Utah’s Attorneys for Assault Charges
Facing an assault charge?
What do I do now?
If you’re facing an assault charge, you might not know what your next steps are. On this page, we’ll walk you through Utah’s definition of assault and discuss some of the penalties.
What does it mean?
Utah law (76-5-102) defines assault as “an attempt, with unlawful force or violence, to do bodily injury to another or an act, committed with unlawful force or violence, that causes bodily injury to another or creates a substantial risk of bodily injury to another.” Utah law interprets bodily injury as “physical pain, illness, or any impairment of physical condition.”
What happens Now?
If you’ve been charged with assault, you could receive a penalty of a class B misdemeanor, which carries a penalty of up to 6 months in jail and up to $1,000 in fines.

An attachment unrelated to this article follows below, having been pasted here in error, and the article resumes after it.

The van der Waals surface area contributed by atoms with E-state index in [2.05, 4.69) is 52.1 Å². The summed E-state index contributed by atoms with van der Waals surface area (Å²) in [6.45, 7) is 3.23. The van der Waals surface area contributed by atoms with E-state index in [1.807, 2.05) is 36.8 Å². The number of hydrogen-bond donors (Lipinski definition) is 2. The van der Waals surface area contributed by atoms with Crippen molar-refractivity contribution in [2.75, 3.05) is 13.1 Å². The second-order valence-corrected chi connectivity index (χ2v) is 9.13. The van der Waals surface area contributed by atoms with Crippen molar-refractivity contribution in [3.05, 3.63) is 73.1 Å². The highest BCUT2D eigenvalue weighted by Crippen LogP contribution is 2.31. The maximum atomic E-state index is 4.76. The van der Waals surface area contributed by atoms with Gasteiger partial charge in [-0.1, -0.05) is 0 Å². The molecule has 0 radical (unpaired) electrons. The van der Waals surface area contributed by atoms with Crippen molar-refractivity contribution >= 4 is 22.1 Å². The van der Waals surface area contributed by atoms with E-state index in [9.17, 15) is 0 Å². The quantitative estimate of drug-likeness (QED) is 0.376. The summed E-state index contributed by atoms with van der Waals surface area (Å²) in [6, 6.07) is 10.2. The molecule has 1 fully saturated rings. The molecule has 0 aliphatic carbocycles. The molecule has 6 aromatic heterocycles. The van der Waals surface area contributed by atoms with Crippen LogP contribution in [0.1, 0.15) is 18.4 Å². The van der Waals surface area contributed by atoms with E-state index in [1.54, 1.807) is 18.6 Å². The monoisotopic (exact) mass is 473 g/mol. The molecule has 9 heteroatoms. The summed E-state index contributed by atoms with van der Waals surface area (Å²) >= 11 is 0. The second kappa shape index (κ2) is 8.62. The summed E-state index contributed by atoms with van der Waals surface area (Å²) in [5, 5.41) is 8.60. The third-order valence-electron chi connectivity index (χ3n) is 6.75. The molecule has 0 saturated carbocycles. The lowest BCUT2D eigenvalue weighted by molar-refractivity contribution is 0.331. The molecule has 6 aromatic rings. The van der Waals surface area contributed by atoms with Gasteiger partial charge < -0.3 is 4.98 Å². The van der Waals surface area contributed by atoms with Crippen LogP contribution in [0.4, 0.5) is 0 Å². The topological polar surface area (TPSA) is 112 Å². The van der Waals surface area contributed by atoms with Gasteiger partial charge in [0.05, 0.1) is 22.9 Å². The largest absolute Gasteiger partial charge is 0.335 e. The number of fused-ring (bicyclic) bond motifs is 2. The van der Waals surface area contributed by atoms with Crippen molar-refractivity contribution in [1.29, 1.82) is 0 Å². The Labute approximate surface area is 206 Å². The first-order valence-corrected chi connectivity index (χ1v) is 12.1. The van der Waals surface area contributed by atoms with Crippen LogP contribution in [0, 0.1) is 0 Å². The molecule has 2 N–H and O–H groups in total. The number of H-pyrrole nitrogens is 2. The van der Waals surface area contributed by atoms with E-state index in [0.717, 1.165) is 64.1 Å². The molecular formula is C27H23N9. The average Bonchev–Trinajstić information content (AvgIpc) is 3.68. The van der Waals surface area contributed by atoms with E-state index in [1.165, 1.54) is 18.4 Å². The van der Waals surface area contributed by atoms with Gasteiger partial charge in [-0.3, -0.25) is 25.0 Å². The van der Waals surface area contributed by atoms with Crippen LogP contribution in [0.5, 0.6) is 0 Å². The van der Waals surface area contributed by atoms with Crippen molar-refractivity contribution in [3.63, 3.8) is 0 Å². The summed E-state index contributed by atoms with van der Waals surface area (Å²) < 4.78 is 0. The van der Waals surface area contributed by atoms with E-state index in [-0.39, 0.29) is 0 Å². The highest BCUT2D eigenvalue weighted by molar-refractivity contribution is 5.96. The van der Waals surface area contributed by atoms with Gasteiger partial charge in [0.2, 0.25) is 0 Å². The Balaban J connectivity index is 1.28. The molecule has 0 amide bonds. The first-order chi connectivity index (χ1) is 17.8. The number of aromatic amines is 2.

However, it becomes a class A misdemeanor for:
- Assaults that cause substantial bodily injury to another
- Assaults against pregnant women
- Assaults against public or private school employees
- Assaults against protected officers or members of the military
- Assaults against a health care provider or emergency medical service worker
- Penalty is up to one year in jail and up to $2,500 in fines.
Third-degree felony if:
- The person has previously been convicted of a class A misdemeanor or a felony violation or if the person causes substantial bodily injury
- Penalty is up to 15 years in prison and up to $5,000 in fines
Second-degree felony if:
- The person uses a dangerous weapon or other means of force that results in death or serious bodily injury.
- Penalty is up to five years in prison and up to $10,000 in fines.
We’ve Got Your Back
At Steele Adams Hosman, we are here to guide you through the process and put together your best defense. Our extensive experience has helped many clients just like you!